Global stimulus packages designed to get economies back on their feet after the shock delivered by the Covid-19 pandemic should in part be focused on measures to combat climate change, a group of researchers have said.
The research team from Imperial College London (ICL), Climate Analytics in Berlin and the Electric Power Research Institute in the United States calculated that if just one-tenth of the money promised for recovery was invested each year in plans designed to negate climate change, the world could be put on track to meet Paris Agreement goals to limit the average global temperature rise to below 2°C above the pre-industrial era.
The research suggests that direct stimulus and investments, as well as supporting policies such as incentives and rebates, should be applied to achieve both economic recovery and accelerate the deployment of low-carbon energy supply and energy efficiency measures.
“Our findings show that investing in solutions to limit warming to 1.5°C is well within budget,” said senior author Dr Joeri Rogelj, who works at ICL. “In fact, the increase in low-carbon energy investments required over the next five years to move the world on track to meet the Paris Agreement targets is about eight times smaller than the total current Covid-19 stimulus.”
First author Marina Andrijevic, from Climate Analytics and Humboldt University, said: “This is not about diverting money from Covid-19 stimulus or other low-carbon investments in industry, research and development, but providing for the win-win solution of a boosted economy that simultaneously helps our efforts to stall climate change.”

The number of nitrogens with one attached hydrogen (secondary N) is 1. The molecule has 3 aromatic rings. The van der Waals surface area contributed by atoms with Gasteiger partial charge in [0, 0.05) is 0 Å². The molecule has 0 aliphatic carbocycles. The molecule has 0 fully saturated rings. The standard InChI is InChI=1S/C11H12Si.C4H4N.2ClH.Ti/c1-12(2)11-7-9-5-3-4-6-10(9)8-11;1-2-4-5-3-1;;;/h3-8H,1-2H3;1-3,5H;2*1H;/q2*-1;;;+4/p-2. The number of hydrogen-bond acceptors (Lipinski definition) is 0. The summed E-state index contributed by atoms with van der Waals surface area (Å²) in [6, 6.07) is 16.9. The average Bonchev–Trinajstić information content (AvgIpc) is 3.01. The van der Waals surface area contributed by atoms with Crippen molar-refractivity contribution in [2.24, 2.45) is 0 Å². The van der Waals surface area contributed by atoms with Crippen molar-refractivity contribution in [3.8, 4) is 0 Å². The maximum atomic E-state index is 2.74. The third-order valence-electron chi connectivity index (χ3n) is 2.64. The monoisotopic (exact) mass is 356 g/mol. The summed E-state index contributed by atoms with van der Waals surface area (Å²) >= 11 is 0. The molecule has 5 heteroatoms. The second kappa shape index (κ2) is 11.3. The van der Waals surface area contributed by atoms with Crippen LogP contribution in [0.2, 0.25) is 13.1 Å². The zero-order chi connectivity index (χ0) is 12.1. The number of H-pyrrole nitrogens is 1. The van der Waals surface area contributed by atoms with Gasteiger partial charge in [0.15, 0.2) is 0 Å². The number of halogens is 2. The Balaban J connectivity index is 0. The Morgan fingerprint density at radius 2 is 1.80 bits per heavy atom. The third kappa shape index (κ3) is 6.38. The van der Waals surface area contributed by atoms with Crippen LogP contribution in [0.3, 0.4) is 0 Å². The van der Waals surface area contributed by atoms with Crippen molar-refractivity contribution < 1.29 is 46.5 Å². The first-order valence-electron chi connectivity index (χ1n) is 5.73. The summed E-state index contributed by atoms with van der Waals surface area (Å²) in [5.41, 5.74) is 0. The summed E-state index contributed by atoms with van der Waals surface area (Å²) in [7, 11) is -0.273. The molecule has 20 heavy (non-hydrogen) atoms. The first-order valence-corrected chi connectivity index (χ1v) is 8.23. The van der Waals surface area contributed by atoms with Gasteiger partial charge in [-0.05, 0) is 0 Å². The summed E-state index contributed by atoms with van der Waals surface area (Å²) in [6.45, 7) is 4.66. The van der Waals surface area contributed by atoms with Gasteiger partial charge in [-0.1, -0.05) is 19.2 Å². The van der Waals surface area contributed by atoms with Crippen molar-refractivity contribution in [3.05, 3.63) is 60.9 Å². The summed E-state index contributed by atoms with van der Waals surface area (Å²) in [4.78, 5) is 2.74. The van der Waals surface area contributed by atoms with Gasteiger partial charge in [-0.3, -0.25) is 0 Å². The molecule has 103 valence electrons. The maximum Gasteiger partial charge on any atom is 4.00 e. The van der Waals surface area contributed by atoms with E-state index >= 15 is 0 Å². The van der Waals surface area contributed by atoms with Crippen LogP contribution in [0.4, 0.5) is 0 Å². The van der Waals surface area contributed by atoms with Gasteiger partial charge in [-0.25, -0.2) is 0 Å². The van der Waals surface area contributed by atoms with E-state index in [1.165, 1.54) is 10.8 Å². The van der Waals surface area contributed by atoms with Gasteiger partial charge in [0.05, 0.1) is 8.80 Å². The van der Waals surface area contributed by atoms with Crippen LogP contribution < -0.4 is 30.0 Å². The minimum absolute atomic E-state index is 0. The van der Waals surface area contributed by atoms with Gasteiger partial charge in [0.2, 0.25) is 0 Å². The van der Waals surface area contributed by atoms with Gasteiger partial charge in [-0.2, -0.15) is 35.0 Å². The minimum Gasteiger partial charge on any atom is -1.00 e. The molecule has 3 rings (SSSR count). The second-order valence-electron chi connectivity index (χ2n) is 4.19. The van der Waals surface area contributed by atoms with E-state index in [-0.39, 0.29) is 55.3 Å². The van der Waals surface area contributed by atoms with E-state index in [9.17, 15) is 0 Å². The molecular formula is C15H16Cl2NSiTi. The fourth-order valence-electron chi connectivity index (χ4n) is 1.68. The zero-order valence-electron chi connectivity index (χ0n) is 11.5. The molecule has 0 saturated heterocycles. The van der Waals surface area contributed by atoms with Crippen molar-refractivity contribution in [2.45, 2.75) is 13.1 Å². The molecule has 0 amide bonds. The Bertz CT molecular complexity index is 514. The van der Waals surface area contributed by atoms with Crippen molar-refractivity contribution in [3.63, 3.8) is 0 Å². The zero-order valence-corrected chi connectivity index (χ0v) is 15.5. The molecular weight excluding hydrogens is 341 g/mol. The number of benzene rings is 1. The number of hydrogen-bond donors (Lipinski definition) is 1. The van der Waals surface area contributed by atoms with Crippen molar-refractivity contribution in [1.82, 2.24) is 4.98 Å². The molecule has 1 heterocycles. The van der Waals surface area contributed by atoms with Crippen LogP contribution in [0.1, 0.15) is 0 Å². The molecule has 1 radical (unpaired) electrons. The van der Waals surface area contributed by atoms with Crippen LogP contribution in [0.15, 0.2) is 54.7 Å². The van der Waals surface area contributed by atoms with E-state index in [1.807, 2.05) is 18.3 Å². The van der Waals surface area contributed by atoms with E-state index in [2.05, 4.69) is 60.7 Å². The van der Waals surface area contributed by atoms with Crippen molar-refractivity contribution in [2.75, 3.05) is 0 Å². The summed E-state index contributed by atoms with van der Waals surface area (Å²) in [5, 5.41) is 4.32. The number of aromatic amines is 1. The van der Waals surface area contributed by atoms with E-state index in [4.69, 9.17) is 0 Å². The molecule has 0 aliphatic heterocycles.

Few countries have stated in full detail what they will use their recovery packages for, but immediate priorities will likely be to support healthcare systems, preserve livelihoods and stabilise employment. Beyond these, governments will be looking for investments that can foster economic recovery over the longer term.
Several reports, including a survey of over 230 experts worldwide, have shown how a climate-positive recovery can support this goal by providing both short and long-term benefits, including job creation and lowering the investment risk of green technologies.
“Climate-positive recovery packages provide many benefits governments are looking for to get out of this crisis: they can boost employment and stimulate innovation, thus accelerating the development of technologies required for a global low-carbon transformation,” Dr Rogelj added.
The team’s analysis shows that a climate-positive recovery also needs a strong, near-term focus on actively avoiding a polluting recovery, such as stimulus packages that bail out fossil fuels.
The analysis shows that this will be easier for some countries than others. The US and the European Union have pledged the most in post-pandemic recovery and also need to invest the least proportionally in low-carbon energy to be on track to reach the Paris Agreement goals.
Meanwhile, emerging economies like India have put forward less funding for pandemic recovery, but require proportionally more investments to provide their populations with reliable, clean and affordable energy.
Co-author Dr David McCollum, from the Electric Power Research Institute, said: “The differing situations between developed and emerging economies in these times of crisis remind us of the need to look beyond borders and to collaborate internationally so that a climate-positive recovery benefits everyone, everywhere.”
Earlier this week, a study found that the first half of 2020 saw the largest-ever drop in carbon emissions in a single year, with bigger falls than the financial crisis of 2008, the 1979 oil crisis and even World War II.
Nevertheless, by July it was found that most economies resumed their usual levels of emitting CO2 following the cessation of lockdown measures.